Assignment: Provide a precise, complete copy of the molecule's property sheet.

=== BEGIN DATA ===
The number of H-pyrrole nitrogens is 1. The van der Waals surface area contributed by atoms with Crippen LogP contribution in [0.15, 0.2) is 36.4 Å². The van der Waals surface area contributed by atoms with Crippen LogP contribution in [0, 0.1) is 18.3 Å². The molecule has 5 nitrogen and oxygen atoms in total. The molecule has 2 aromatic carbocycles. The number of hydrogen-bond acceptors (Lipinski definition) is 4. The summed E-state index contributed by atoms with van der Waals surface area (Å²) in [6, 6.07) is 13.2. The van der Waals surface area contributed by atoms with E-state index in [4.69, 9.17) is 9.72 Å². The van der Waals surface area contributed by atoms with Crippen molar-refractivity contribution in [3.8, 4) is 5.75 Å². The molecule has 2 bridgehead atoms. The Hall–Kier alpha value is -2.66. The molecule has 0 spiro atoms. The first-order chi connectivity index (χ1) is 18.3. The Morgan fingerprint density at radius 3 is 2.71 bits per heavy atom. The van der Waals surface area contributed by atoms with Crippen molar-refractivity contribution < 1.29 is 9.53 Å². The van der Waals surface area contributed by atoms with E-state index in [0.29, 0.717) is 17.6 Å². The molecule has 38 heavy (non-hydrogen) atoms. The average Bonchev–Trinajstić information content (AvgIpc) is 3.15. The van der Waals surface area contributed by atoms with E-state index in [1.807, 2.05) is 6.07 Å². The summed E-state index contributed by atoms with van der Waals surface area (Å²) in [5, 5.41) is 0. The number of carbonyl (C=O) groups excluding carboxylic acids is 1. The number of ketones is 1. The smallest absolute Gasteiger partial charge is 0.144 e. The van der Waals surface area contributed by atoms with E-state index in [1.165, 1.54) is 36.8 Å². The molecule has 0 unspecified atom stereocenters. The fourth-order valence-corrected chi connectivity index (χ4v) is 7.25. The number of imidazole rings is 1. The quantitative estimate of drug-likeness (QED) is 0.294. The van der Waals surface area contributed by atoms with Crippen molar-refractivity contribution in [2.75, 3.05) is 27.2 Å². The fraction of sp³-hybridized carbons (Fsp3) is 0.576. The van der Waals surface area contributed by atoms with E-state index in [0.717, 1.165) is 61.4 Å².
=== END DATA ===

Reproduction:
The number of H-pyrrole nitrogens is 1. The van der Waals surface area contributed by atoms with Crippen LogP contribution in [0.15, 0.2) is 36.4 Å². The van der Waals surface area contributed by atoms with Crippen LogP contribution in [0, 0.1) is 18.3 Å². The molecule has 5 nitrogen and oxygen atoms in total. The molecule has 2 aromatic carbocycles. The number of hydrogen-bond acceptors (Lipinski definition) is 4. The summed E-state index contributed by atoms with van der Waals surface area (Å²) in [6, 6.07) is 13.2. The van der Waals surface area contributed by atoms with E-state index in [4.69, 9.17) is 9.72 Å². The van der Waals surface area contributed by atoms with Crippen molar-refractivity contribution in [3.8, 4) is 5.75 Å². The molecule has 2 bridgehead atoms. The Hall–Kier alpha value is -2.66. The molecule has 0 spiro atoms. The first-order chi connectivity index (χ1) is 18.3. The Morgan fingerprint density at radius 3 is 2.71 bits per heavy atom. The van der Waals surface area contributed by atoms with Crippen molar-refractivity contribution < 1.29 is 9.53 Å². The van der Waals surface area contributed by atoms with E-state index in [0.29, 0.717) is 17.6 Å². The molecule has 38 heavy (non-hydrogen) atoms. The average Bonchev–Trinajstić information content (AvgIpc) is 3.15. The van der Waals surface area contributed by atoms with E-state index in [1.807, 2.05) is 6.07 Å². The summed E-state index contributed by atoms with van der Waals surface area (Å²) in [5, 5.41) is 0. The number of carbonyl (C=O) groups excluding carboxylic acids is 1. The number of ketones is 1. The smallest absolute Gasteiger partial charge is 0.144 e. The van der Waals surface area contributed by atoms with E-state index in [1.165, 1.54) is 36.8 Å². The molecule has 0 unspecified atom stereocenters. The fourth-order valence-corrected chi connectivity index (χ4v) is 7.25. The number of imidazole rings is 1. The quantitative estimate of drug-likeness (QED) is 0.294. The van der Waals surface area contributed by atoms with Crippen molar-refractivity contribution in [2.75, 3.05) is 27.2 Å². The fraction of sp³-hybridized carbons (Fsp3) is 0.576. The van der Waals surface area contributed by atoms with E-state index in [0.717, 1.165) is 61.4 Å².